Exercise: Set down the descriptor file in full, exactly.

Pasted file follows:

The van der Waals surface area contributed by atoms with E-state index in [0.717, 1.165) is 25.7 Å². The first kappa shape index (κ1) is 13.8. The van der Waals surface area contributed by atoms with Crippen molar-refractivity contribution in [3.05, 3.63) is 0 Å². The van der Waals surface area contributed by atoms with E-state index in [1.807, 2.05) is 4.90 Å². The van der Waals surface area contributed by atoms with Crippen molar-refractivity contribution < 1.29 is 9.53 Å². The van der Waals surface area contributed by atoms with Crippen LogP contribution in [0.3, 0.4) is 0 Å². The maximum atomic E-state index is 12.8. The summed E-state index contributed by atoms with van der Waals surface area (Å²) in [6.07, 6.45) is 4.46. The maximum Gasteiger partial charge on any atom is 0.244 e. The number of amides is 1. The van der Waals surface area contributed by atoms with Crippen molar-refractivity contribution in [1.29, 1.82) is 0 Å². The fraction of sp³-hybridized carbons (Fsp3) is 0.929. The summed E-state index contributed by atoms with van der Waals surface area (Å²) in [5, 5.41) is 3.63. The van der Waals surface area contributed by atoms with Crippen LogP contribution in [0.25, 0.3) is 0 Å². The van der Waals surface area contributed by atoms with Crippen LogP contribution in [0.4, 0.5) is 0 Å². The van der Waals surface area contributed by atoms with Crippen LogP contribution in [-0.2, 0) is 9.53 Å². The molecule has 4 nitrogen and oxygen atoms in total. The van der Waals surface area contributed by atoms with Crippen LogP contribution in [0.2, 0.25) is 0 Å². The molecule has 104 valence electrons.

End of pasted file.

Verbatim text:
The van der Waals surface area contributed by atoms with E-state index in [0.717, 1.165) is 25.7 Å². The first kappa shape index (κ1) is 13.8. The van der Waals surface area contributed by atoms with Crippen molar-refractivity contribution in [3.05, 3.63) is 0 Å². The van der Waals surface area contributed by atoms with E-state index in [1.807, 2.05) is 4.90 Å². The van der Waals surface area contributed by atoms with Crippen molar-refractivity contribution < 1.29 is 9.53 Å². The van der Waals surface area contributed by atoms with Crippen LogP contribution in [0.3, 0.4) is 0 Å². The maximum atomic E-state index is 12.8. The summed E-state index contributed by atoms with van der Waals surface area (Å²) in [6.07, 6.45) is 4.46. The maximum Gasteiger partial charge on any atom is 0.244 e. The number of amides is 1. The van der Waals surface area contributed by atoms with Crippen molar-refractivity contribution in [1.29, 1.82) is 0 Å². The fraction of sp³-hybridized carbons (Fsp3) is 0.929. The summed E-state index contributed by atoms with van der Waals surface area (Å²) in [5, 5.41) is 3.63. The van der Waals surface area contributed by atoms with Crippen LogP contribution in [0.25, 0.3) is 0 Å². The van der Waals surface area contributed by atoms with Crippen LogP contribution in [0.4, 0.5) is 0 Å². The van der Waals surface area contributed by atoms with Crippen LogP contribution in [-0.2, 0) is 9.53 Å². The molecule has 4 nitrogen and oxygen atoms in total. The van der Waals surface area contributed by atoms with Crippen LogP contribution in [0.2, 0.25) is 0 Å². The molecule has 104 valence electrons.